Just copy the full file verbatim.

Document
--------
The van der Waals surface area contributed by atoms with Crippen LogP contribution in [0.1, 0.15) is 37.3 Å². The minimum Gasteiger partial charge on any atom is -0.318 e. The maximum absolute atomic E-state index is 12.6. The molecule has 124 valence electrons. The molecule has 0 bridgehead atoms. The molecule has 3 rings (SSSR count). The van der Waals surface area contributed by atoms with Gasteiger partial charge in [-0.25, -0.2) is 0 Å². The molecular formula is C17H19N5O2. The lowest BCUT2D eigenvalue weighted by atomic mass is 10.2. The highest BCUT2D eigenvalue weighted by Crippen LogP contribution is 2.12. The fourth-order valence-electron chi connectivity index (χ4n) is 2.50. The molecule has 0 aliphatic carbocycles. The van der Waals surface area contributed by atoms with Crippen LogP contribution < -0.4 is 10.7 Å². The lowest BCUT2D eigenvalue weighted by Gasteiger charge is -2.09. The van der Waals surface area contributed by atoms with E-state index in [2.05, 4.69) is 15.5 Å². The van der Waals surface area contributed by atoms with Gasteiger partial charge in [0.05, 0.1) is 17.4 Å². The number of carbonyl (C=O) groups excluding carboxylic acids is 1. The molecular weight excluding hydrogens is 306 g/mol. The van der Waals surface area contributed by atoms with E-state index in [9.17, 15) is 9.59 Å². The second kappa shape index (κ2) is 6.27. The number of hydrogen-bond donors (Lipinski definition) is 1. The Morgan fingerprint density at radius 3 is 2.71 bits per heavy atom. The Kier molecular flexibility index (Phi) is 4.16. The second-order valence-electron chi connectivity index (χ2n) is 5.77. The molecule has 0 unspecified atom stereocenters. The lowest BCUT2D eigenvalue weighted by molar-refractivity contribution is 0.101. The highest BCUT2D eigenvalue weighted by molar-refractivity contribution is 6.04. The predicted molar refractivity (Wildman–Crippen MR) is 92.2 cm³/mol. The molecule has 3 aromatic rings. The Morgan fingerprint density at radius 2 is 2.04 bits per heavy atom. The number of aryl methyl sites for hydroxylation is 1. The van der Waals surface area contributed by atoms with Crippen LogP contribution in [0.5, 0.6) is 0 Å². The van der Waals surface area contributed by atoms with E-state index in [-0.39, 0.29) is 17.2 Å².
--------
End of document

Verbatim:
The van der Waals surface area contributed by atoms with Crippen LogP contribution in [0.1, 0.15) is 37.3 Å². The minimum Gasteiger partial charge on any atom is -0.318 e. The maximum absolute atomic E-state index is 12.6. The molecule has 124 valence electrons. The molecule has 0 bridgehead atoms. The molecule has 3 rings (SSSR count). The van der Waals surface area contributed by atoms with Gasteiger partial charge in [-0.25, -0.2) is 0 Å². The molecular formula is C17H19N5O2. The lowest BCUT2D eigenvalue weighted by atomic mass is 10.2. The highest BCUT2D eigenvalue weighted by Crippen LogP contribution is 2.12. The fourth-order valence-electron chi connectivity index (χ4n) is 2.50. The molecule has 0 aliphatic carbocycles. The van der Waals surface area contributed by atoms with Crippen LogP contribution < -0.4 is 10.7 Å². The lowest BCUT2D eigenvalue weighted by Gasteiger charge is -2.09. The van der Waals surface area contributed by atoms with E-state index in [2.05, 4.69) is 15.5 Å². The van der Waals surface area contributed by atoms with Gasteiger partial charge in [0.05, 0.1) is 17.4 Å². The number of carbonyl (C=O) groups excluding carboxylic acids is 1. The molecular weight excluding hydrogens is 306 g/mol. The van der Waals surface area contributed by atoms with E-state index in [9.17, 15) is 9.59 Å². The second kappa shape index (κ2) is 6.27. The number of hydrogen-bond donors (Lipinski definition) is 1. The Morgan fingerprint density at radius 3 is 2.71 bits per heavy atom. The Kier molecular flexibility index (Phi) is 4.16. The second-order valence-electron chi connectivity index (χ2n) is 5.77. The molecule has 0 unspecified atom stereocenters. The lowest BCUT2D eigenvalue weighted by molar-refractivity contribution is 0.101. The highest BCUT2D eigenvalue weighted by molar-refractivity contribution is 6.04. The predicted molar refractivity (Wildman–Crippen MR) is 92.2 cm³/mol. The molecule has 3 aromatic rings. The Morgan fingerprint density at radius 2 is 2.04 bits per heavy atom. The number of aryl methyl sites for hydroxylation is 1. The van der Waals surface area contributed by atoms with Crippen LogP contribution in [0.5, 0.6) is 0 Å². The van der Waals surface area contributed by atoms with E-state index in [-0.39, 0.29) is 17.2 Å².